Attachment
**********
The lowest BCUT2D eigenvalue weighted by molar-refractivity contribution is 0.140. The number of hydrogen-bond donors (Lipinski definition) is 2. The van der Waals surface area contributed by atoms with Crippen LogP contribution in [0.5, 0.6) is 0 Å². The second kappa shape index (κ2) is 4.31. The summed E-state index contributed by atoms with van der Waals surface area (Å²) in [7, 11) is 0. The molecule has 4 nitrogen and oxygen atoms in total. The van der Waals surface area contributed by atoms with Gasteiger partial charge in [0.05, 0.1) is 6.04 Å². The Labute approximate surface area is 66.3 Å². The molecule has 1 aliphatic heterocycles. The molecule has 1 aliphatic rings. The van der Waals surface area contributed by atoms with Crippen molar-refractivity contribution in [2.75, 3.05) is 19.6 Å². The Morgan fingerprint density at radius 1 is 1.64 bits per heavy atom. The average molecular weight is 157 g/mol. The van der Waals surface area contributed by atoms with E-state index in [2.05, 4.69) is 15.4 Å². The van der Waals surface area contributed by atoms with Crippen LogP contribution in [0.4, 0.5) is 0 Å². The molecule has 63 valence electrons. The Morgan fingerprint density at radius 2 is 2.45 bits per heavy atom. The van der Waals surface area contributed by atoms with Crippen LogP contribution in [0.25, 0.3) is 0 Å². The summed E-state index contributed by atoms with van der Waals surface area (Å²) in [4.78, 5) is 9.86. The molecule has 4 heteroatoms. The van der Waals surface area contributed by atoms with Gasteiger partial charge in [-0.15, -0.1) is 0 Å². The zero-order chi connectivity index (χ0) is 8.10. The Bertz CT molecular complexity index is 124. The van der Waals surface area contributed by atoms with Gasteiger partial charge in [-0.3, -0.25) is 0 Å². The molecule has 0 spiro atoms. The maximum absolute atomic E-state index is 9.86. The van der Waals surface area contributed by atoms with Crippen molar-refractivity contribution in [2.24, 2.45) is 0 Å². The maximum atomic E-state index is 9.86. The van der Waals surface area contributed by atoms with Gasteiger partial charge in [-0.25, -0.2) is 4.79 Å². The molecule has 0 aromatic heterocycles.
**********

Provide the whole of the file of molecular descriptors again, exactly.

The lowest BCUT2D eigenvalue weighted by molar-refractivity contribution is 0.140. The number of hydrogen-bond donors (Lipinski definition) is 2. The van der Waals surface area contributed by atoms with Crippen LogP contribution in [0.5, 0.6) is 0 Å². The second kappa shape index (κ2) is 4.31. The summed E-state index contributed by atoms with van der Waals surface area (Å²) in [7, 11) is 0. The molecule has 4 nitrogen and oxygen atoms in total. The van der Waals surface area contributed by atoms with Gasteiger partial charge in [0.05, 0.1) is 6.04 Å². The Labute approximate surface area is 66.3 Å². The molecule has 1 aliphatic heterocycles. The molecule has 1 aliphatic rings. The van der Waals surface area contributed by atoms with Crippen molar-refractivity contribution in [2.75, 3.05) is 19.6 Å². The Morgan fingerprint density at radius 1 is 1.64 bits per heavy atom. The average molecular weight is 157 g/mol. The van der Waals surface area contributed by atoms with E-state index in [2.05, 4.69) is 15.4 Å². The van der Waals surface area contributed by atoms with Crippen LogP contribution in [0.4, 0.5) is 0 Å². The molecule has 63 valence electrons. The Morgan fingerprint density at radius 2 is 2.45 bits per heavy atom. The van der Waals surface area contributed by atoms with Crippen LogP contribution in [0.25, 0.3) is 0 Å². The summed E-state index contributed by atoms with van der Waals surface area (Å²) in [4.78, 5) is 9.86. The molecule has 4 heteroatoms. The van der Waals surface area contributed by atoms with Gasteiger partial charge in [-0.15, -0.1) is 0 Å². The zero-order chi connectivity index (χ0) is 8.10. The Bertz CT molecular complexity index is 124. The van der Waals surface area contributed by atoms with Gasteiger partial charge in [-0.3, -0.25) is 0 Å². The molecule has 0 spiro atoms. The maximum absolute atomic E-state index is 9.86. The van der Waals surface area contributed by atoms with Crippen molar-refractivity contribution in [2.24, 2.45) is 0 Å². The maximum atomic E-state index is 9.86. The van der Waals surface area contributed by atoms with Gasteiger partial charge in [-0.25, -0.2) is 4.79 Å². The molecule has 0 aromatic heterocycles.